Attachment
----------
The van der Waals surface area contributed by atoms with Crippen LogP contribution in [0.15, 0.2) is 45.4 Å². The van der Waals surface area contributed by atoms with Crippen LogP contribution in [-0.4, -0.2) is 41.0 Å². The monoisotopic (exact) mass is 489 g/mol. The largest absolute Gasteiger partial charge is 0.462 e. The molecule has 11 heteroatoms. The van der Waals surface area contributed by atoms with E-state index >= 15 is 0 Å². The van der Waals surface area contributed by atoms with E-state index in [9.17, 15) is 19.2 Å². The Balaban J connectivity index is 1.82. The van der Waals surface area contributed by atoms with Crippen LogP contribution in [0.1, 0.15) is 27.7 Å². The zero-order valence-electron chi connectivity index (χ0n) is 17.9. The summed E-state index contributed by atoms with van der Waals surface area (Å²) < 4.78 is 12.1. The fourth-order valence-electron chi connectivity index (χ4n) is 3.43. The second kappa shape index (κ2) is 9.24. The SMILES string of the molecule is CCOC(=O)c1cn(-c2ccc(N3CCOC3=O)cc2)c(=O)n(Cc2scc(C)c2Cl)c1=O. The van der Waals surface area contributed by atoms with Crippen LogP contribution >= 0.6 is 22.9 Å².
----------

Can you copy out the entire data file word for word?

The van der Waals surface area contributed by atoms with Crippen LogP contribution in [0.15, 0.2) is 45.4 Å². The van der Waals surface area contributed by atoms with Crippen LogP contribution in [-0.4, -0.2) is 41.0 Å². The monoisotopic (exact) mass is 489 g/mol. The largest absolute Gasteiger partial charge is 0.462 e. The molecule has 11 heteroatoms. The van der Waals surface area contributed by atoms with E-state index >= 15 is 0 Å². The van der Waals surface area contributed by atoms with E-state index in [9.17, 15) is 19.2 Å². The Balaban J connectivity index is 1.82. The van der Waals surface area contributed by atoms with Crippen LogP contribution in [0.1, 0.15) is 27.7 Å². The zero-order valence-electron chi connectivity index (χ0n) is 17.9. The summed E-state index contributed by atoms with van der Waals surface area (Å²) < 4.78 is 12.1. The fourth-order valence-electron chi connectivity index (χ4n) is 3.43. The second kappa shape index (κ2) is 9.24. The SMILES string of the molecule is CCOC(=O)c1cn(-c2ccc(N3CCOC3=O)cc2)c(=O)n(Cc2scc(C)c2Cl)c1=O. The van der Waals surface area contributed by atoms with Crippen LogP contribution >= 0.6 is 22.9 Å².